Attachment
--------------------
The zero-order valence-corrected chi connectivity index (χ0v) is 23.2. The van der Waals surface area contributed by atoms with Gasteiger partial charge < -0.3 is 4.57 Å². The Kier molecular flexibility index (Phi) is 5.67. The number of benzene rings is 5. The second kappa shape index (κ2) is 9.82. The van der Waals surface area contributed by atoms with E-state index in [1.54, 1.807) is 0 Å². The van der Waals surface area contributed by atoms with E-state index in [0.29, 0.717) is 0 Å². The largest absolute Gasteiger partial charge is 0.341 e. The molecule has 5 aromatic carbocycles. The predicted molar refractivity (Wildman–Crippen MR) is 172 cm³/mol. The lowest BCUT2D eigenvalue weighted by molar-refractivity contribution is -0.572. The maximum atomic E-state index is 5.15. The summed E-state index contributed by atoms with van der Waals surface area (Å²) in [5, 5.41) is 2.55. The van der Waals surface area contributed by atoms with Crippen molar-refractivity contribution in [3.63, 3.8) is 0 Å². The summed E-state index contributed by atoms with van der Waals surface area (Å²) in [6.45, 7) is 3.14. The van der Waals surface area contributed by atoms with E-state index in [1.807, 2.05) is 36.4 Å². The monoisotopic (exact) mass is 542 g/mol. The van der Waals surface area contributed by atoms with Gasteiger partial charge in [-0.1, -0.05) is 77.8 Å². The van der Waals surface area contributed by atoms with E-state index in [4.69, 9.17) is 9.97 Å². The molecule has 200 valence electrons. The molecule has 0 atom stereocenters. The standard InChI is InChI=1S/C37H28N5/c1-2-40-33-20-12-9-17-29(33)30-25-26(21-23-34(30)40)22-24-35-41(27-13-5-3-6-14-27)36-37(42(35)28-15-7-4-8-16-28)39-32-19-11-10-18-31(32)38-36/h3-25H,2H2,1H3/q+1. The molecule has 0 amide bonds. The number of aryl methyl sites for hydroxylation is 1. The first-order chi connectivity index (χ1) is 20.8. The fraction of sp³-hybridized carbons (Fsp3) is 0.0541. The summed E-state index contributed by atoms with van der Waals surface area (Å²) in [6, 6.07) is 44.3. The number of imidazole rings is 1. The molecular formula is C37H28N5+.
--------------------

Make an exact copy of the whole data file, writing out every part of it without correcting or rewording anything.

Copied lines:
The zero-order valence-corrected chi connectivity index (χ0v) is 23.2. The van der Waals surface area contributed by atoms with Gasteiger partial charge < -0.3 is 4.57 Å². The Kier molecular flexibility index (Phi) is 5.67. The number of benzene rings is 5. The second kappa shape index (κ2) is 9.82. The van der Waals surface area contributed by atoms with E-state index in [1.54, 1.807) is 0 Å². The van der Waals surface area contributed by atoms with E-state index in [0.29, 0.717) is 0 Å². The largest absolute Gasteiger partial charge is 0.341 e. The molecule has 5 aromatic carbocycles. The predicted molar refractivity (Wildman–Crippen MR) is 172 cm³/mol. The lowest BCUT2D eigenvalue weighted by molar-refractivity contribution is -0.572. The maximum atomic E-state index is 5.15. The summed E-state index contributed by atoms with van der Waals surface area (Å²) in [5, 5.41) is 2.55. The van der Waals surface area contributed by atoms with Crippen molar-refractivity contribution in [3.63, 3.8) is 0 Å². The summed E-state index contributed by atoms with van der Waals surface area (Å²) in [6.45, 7) is 3.14. The van der Waals surface area contributed by atoms with E-state index in [1.807, 2.05) is 36.4 Å². The monoisotopic (exact) mass is 542 g/mol. The van der Waals surface area contributed by atoms with Gasteiger partial charge in [-0.1, -0.05) is 77.8 Å². The van der Waals surface area contributed by atoms with E-state index in [4.69, 9.17) is 9.97 Å². The molecule has 200 valence electrons. The molecule has 0 atom stereocenters. The standard InChI is InChI=1S/C37H28N5/c1-2-40-33-20-12-9-17-29(33)30-25-26(21-23-34(30)40)22-24-35-41(27-13-5-3-6-14-27)36-37(42(35)28-15-7-4-8-16-28)39-32-19-11-10-18-31(32)38-36/h3-25H,2H2,1H3/q+1. The molecule has 0 amide bonds. The number of aryl methyl sites for hydroxylation is 1. The first-order chi connectivity index (χ1) is 20.8. The fraction of sp³-hybridized carbons (Fsp3) is 0.0541. The summed E-state index contributed by atoms with van der Waals surface area (Å²) in [6, 6.07) is 44.3. The number of imidazole rings is 1. The molecular formula is C37H28N5+.